Healthcare journeys – The end of the line

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By Lucy Cheetham – APHA director of policy and research

Dr Norman Swan’s feature on ABC’s Four Corners program last week was grim viewing.

‘Wasted’ presented a powerful perspective on some of the challenges facing the Australian health sector and the consumers it aims to care for.

We were told about how much of the money we pay for health services turns to waste due to practices that can lead to overdiagnosis and sometimes ineffective treatments.

Australia’s health system has long been unwieldy and Dr Swan’s report depicted it as being akin to a “commuter network, but unimaginably more complex”.

In the report, Dr Swan effectively used a railway analogy to reflect both the complexity of the health sector and the speed with which consumers can find themselves caught up in a system in which they have no control – that is when they are not left waiting on the platform.

But there were some significant omissions in Dr Swan’s report; his perspective powerful but partial. These omissions are important if we are to frame effective policy responses based on realistic expectations.

Let’s take the railway analogy a few steps further. Consumers navigating the health system often run into problems on their journey in the same way passengers on a train encounter delays.

Suddenly, junctions are switched and we are diverted to another line. Can we stop, get off at the next station and switch to another train?

The answer depends on a number of variables and sequences of events; it is not just the driver (doctor) who is responsible for delivering us to our desired destination.

Private health insurance is a good example. Consumers purchase private insurance for the timely access to care and the choice it gives them. Having private health cover should mean you always have more options, right? Wrong.

Private health insurance can open up care options, but it can also block access as well.

Treatment for heart disease is one such example. Cardiovascular stenting, highlighted in Dr Swan’s report, is a minimally invasive procedure to treat heart disease.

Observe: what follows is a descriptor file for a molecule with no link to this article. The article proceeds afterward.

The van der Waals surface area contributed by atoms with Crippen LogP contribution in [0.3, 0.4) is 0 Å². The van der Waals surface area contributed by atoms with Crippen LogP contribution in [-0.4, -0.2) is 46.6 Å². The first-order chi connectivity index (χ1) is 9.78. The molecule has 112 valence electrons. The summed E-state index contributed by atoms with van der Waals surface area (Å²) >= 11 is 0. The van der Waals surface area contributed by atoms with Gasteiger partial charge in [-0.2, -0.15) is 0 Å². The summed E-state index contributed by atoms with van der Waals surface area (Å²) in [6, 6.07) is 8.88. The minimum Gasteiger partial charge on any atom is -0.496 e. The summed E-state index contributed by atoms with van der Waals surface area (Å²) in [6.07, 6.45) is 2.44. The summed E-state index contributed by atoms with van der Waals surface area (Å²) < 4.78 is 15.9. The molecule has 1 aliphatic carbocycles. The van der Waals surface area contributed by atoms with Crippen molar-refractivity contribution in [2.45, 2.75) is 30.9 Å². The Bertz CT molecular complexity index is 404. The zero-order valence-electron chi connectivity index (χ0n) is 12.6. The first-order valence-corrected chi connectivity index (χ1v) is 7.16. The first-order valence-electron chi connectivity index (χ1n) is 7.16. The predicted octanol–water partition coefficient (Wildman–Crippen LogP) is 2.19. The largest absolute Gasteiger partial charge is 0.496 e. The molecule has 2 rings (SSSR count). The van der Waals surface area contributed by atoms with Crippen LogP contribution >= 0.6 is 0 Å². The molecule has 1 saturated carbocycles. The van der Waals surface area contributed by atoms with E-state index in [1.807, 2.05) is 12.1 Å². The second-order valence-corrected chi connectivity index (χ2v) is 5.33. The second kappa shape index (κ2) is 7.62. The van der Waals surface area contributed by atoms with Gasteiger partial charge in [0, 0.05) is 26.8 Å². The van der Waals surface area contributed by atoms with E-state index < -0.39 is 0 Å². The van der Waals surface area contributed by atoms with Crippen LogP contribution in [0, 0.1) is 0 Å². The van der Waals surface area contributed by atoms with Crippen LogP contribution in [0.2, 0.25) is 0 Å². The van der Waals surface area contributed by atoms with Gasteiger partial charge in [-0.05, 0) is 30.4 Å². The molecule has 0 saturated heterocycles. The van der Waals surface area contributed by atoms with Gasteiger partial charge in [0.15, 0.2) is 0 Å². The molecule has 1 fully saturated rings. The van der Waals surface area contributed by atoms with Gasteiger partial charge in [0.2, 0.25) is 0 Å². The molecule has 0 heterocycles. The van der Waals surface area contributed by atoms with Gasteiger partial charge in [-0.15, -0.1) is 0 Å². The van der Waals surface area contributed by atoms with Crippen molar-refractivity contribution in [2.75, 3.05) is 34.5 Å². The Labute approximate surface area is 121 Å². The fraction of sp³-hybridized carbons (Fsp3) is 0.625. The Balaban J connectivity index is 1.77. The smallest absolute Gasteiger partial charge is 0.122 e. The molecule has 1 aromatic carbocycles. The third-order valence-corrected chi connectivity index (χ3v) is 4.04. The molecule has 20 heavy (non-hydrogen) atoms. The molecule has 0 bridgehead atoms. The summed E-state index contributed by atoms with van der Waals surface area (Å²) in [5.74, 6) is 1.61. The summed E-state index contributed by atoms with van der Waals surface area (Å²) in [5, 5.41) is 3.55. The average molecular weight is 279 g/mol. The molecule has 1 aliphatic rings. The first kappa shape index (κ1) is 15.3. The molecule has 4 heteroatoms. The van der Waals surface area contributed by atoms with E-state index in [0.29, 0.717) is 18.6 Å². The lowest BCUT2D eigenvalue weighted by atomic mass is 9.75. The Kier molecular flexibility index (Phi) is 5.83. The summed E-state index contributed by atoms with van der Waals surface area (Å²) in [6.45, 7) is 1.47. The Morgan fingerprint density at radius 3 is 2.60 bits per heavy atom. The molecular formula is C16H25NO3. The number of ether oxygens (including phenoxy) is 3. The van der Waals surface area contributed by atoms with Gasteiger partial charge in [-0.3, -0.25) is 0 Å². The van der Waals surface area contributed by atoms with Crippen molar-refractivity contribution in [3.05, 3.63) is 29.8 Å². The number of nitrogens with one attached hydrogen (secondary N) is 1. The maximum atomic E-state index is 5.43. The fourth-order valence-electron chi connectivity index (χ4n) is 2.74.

Doctors use a stent and a balloon to push back plaque deposits inside a coronary artery. It works, but it is expensive. Before a stent is used, a flow wire can be used to determine whether a stent will be appropriate.

What Dr Swan neglected to mention is that health funds have consistently refused to fund flow wires despite the extensive evidence of the technology’s economic and clinical benefits.

Health funds are required by law to describe to consumers the services their products cover, but the consumer information they provide is only half the story.

The contracts health funds choose to strike, or not, with hospitals and other health services determine whether a patient’s fund will meet the cost of their treatment entirely or if they will be left with a hefty out of pocket charge.

Private health insurance may get you on the train, but there are often additional expenses once on board, especially if you find your health fund has decided not to cover that part of the journey.
For example, your health fund may have a contract with your hospital but not with the pathology service. That’s particularly bad news if you need a blood test while you are there.

Sometimes you may find that your cover ends when your journey is only half complete. A successful health outcome may depend on access to a coordinated clinical rehabilitation program, yet rehabilitation is one of the services most frequently restricted in private health insurance policies.

Failure to access rehabilitation can mean a less favourable outcome from previous treatments, or worse, a loss of quality of life and a higher likelihood of further medical intervention. In turn, the patient incurs additional expenses.

Switching to the public health system may seem like a good idea if your insurance policy doesn’t cover you in the private sector, but it’s not that straightforward.

It is not uncommon for private hospital patients to find that they cannot access government funded community palliative care because these services prioritise referrals from public hospitals. As a result, patients find themselves stranded at the end of the line.

As Dr Swan says, “if only our journey as patients in the Australian health system was as straightforward as getting on a train from A to B”.

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